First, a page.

False advertising misleading consumers. No justification to using people as guinea pigs for what is a fundamentally flawed system that is known to result in death and damage. All the others are just as guilty.

            >” Tesla is trying to gather data from the whole fleet of vehicles – that is something original they have.”

            Yet if there’s nothing they can do with it, that’s no excuse either.

          3. >”assist the driver.”

            One of the comments censored out of the previous concerned exactly this:

            The whole purpose of the Tesla autopilot is not to be an assist to the driver, but a replacement of the driver. If the driver can’t take his eyes off the road, then the system has no point – the effort spent monitoring the AI is just as much if not greater than just paying attention to the road in the first place.

            Tesla is washing their hands off the responsibility by saying that you’re supposed to keep your hands on the wheel at all times, but really they have nothing against people understanding the autopilot to be driving for you, since that IS the selling point. That’s why they call it “autopilot” in the first place instead of a “lane assist” or something else.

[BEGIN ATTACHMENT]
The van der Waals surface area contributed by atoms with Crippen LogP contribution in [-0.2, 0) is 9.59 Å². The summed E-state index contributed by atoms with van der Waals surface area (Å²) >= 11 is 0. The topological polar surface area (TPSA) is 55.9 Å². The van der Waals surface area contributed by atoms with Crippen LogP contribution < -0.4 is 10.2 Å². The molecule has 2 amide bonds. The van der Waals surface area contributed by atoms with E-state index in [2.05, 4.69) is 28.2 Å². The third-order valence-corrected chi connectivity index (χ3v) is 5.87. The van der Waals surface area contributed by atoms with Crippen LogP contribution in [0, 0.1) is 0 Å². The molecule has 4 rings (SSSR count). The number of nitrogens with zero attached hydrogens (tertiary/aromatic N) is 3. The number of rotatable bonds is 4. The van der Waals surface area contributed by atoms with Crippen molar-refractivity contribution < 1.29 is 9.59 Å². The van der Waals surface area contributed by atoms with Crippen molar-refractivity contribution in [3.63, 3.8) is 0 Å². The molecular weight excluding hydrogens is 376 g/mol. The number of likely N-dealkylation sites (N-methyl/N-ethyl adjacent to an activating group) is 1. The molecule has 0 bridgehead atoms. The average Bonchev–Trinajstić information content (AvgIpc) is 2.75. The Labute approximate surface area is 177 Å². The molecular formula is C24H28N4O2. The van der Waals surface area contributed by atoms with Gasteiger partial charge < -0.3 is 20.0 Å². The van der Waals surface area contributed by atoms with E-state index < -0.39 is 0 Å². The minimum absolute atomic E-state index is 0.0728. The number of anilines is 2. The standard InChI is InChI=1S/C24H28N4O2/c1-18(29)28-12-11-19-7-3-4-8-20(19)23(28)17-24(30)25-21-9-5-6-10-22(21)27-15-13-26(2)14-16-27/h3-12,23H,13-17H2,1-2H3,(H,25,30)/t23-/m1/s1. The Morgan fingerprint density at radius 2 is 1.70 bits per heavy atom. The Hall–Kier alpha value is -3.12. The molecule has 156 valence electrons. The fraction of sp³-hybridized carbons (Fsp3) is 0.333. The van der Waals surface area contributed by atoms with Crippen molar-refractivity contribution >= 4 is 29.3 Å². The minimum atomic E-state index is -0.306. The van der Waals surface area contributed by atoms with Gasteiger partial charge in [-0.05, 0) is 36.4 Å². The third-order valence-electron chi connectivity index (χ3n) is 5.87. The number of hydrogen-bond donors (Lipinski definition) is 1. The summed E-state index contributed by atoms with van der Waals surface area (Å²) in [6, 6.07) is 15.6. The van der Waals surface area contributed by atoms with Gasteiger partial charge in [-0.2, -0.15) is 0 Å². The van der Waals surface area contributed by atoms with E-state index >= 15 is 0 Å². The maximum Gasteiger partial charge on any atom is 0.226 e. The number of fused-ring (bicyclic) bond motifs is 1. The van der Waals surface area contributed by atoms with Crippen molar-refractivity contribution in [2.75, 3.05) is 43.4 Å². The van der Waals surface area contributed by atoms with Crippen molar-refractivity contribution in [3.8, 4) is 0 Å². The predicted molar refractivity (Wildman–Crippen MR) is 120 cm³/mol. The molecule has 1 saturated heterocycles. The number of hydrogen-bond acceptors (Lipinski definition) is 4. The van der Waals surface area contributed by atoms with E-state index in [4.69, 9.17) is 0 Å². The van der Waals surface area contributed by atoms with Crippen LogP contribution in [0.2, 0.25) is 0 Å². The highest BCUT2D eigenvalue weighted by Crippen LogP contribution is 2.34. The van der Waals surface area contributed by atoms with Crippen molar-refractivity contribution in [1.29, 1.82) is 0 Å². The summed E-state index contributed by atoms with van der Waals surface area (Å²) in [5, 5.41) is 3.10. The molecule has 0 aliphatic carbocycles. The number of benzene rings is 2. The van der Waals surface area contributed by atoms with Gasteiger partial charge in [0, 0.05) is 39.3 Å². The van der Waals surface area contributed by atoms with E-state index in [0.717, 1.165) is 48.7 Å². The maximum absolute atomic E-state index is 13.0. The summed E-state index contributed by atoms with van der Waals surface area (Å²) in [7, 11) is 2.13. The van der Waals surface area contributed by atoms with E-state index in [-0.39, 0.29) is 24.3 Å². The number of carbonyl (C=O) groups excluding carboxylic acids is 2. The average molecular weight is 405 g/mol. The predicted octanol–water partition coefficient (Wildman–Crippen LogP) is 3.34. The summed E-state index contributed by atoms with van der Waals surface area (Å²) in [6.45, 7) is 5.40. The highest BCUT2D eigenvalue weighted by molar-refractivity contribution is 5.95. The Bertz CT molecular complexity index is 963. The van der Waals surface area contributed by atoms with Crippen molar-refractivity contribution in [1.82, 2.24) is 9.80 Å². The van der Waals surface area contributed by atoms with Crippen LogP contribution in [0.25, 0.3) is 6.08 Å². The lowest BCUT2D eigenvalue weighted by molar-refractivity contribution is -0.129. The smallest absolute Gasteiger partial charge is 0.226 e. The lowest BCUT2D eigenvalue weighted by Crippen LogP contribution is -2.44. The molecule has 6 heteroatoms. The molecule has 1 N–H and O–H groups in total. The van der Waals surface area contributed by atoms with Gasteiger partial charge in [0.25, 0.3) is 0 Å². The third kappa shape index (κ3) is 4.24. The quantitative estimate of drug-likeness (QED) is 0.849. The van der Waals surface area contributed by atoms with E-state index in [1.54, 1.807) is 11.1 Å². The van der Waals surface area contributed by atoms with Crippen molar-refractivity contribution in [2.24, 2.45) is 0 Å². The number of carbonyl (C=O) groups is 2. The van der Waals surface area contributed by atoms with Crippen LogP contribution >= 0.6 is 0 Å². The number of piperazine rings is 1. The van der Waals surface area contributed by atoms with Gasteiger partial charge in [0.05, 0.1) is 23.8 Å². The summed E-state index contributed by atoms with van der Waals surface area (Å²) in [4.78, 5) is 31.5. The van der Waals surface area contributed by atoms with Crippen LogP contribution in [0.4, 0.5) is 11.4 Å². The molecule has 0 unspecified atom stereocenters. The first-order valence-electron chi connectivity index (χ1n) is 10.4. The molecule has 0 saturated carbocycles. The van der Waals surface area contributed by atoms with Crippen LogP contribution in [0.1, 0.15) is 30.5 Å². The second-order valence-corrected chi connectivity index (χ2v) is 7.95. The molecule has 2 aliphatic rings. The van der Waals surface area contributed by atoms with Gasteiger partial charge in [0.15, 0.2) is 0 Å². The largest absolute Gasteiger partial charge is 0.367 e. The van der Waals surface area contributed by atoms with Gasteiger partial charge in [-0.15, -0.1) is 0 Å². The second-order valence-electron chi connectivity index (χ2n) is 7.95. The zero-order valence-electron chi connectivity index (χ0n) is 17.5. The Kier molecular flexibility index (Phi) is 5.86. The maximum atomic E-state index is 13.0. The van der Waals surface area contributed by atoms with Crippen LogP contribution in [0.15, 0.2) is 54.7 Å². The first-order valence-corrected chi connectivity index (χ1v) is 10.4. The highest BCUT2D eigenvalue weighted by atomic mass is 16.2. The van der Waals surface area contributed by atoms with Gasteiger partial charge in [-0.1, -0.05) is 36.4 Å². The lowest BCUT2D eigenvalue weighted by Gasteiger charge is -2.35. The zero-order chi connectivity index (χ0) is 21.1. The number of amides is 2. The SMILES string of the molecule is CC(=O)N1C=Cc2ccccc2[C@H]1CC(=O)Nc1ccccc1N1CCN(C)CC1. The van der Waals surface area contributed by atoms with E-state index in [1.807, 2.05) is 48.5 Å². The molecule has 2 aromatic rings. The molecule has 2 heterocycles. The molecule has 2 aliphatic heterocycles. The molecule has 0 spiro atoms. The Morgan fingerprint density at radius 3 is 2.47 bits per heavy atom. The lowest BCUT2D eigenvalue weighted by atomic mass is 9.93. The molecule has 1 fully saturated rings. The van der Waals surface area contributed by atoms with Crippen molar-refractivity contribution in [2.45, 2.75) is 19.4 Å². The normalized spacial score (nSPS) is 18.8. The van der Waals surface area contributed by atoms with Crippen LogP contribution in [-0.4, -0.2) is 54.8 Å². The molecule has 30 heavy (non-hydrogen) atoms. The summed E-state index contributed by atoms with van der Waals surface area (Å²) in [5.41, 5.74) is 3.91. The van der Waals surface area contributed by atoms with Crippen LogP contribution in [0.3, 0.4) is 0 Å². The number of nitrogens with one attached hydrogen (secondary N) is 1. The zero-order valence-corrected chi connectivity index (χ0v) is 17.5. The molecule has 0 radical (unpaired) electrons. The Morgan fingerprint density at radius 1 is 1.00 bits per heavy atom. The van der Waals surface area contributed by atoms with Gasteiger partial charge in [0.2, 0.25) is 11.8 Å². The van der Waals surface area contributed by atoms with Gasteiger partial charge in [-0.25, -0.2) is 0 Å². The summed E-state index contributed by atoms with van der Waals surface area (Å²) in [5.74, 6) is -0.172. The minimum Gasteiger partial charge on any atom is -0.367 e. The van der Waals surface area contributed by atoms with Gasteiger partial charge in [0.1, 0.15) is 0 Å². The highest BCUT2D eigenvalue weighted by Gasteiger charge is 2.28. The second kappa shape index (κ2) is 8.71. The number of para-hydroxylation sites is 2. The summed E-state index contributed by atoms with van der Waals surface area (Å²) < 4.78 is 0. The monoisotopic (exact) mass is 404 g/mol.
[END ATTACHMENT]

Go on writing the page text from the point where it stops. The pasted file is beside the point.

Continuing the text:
4. Umm, no. That’s your misunderstanding and trying to villainize Tesla. Autopilot is akin to airline autopilot which does not do the flying for a pilot. It assists the pilot/driver to do the more straight forward tasks that a machine is excellent at doing (better than a human). The pilot still needs know what he’s doing, he should be able to land in case of system failure and such. He monitors the system to ensure nothing out of ordinary is happening. In the original comment thread you called it “autodrive” which shows you’re not exactly sure what Tesla feature you’re criticizing. The feature you are referring to about is Tesla’s “Full Self Driving” feature which is not available yet. The “Autopilot” system does much more than “lane assist”, but also is nowhere near “Full Self Driving” which is still many years away.